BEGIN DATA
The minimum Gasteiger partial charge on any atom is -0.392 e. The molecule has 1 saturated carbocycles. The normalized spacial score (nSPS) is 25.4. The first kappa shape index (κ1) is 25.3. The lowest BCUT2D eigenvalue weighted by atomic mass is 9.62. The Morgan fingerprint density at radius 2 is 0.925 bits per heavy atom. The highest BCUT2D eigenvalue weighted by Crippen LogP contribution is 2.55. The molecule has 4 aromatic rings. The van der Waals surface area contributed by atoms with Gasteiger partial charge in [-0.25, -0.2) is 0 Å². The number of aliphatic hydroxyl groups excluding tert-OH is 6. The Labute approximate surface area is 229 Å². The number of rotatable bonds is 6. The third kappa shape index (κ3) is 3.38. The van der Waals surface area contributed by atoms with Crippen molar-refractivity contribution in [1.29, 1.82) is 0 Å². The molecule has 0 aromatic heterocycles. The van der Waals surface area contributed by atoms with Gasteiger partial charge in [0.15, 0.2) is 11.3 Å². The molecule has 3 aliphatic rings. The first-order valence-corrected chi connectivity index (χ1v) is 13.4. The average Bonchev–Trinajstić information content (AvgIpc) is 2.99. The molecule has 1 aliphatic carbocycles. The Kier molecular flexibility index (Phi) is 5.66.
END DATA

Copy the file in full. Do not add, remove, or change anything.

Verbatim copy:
The minimum Gasteiger partial charge on any atom is -0.392 e. The molecule has 1 saturated carbocycles. The normalized spacial score (nSPS) is 25.4. The first kappa shape index (κ1) is 25.3. The lowest BCUT2D eigenvalue weighted by atomic mass is 9.62. The Morgan fingerprint density at radius 2 is 0.925 bits per heavy atom. The highest BCUT2D eigenvalue weighted by Crippen LogP contribution is 2.55. The molecule has 4 aromatic rings. The van der Waals surface area contributed by atoms with Gasteiger partial charge in [-0.25, -0.2) is 0 Å². The number of aliphatic hydroxyl groups excluding tert-OH is 6. The Labute approximate surface area is 229 Å². The number of rotatable bonds is 6. The third kappa shape index (κ3) is 3.38. The van der Waals surface area contributed by atoms with Crippen molar-refractivity contribution in [1.29, 1.82) is 0 Å². The molecule has 0 aromatic heterocycles. The van der Waals surface area contributed by atoms with Gasteiger partial charge in [0.15, 0.2) is 11.3 Å². The molecule has 3 aliphatic rings. The first-order valence-corrected chi connectivity index (χ1v) is 13.4. The average Bonchev–Trinajstić information content (AvgIpc) is 2.99. The molecule has 1 aliphatic carbocycles. The Kier molecular flexibility index (Phi) is 5.66.